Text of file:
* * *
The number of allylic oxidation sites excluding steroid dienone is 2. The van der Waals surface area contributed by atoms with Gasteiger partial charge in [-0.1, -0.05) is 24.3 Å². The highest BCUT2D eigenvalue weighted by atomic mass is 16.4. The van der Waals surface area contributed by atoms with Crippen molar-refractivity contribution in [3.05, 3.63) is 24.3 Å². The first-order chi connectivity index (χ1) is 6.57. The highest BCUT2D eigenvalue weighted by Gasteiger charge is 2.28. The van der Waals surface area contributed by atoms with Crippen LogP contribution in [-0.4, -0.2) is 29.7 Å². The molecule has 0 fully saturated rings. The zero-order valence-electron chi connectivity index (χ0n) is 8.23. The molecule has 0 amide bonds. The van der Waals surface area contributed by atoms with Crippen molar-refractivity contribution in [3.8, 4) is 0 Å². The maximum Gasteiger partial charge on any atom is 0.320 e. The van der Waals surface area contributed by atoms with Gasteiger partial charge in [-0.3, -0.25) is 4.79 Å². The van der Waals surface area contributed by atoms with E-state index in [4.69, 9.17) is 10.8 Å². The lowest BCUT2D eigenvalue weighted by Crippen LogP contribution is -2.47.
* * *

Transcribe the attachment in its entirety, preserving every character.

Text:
The number of allylic oxidation sites excluding steroid dienone is 2. The van der Waals surface area contributed by atoms with Gasteiger partial charge in [-0.1, -0.05) is 24.3 Å². The highest BCUT2D eigenvalue weighted by atomic mass is 16.4. The van der Waals surface area contributed by atoms with Crippen molar-refractivity contribution in [3.05, 3.63) is 24.3 Å². The first-order chi connectivity index (χ1) is 6.57. The highest BCUT2D eigenvalue weighted by Gasteiger charge is 2.28. The van der Waals surface area contributed by atoms with Crippen LogP contribution in [-0.4, -0.2) is 29.7 Å². The molecule has 0 fully saturated rings. The zero-order valence-electron chi connectivity index (χ0n) is 8.23. The molecule has 0 amide bonds. The van der Waals surface area contributed by atoms with Crippen molar-refractivity contribution in [3.8, 4) is 0 Å². The maximum Gasteiger partial charge on any atom is 0.320 e. The van der Waals surface area contributed by atoms with Gasteiger partial charge in [-0.3, -0.25) is 4.79 Å². The van der Waals surface area contributed by atoms with E-state index in [4.69, 9.17) is 10.8 Å². The lowest BCUT2D eigenvalue weighted by Crippen LogP contribution is -2.47.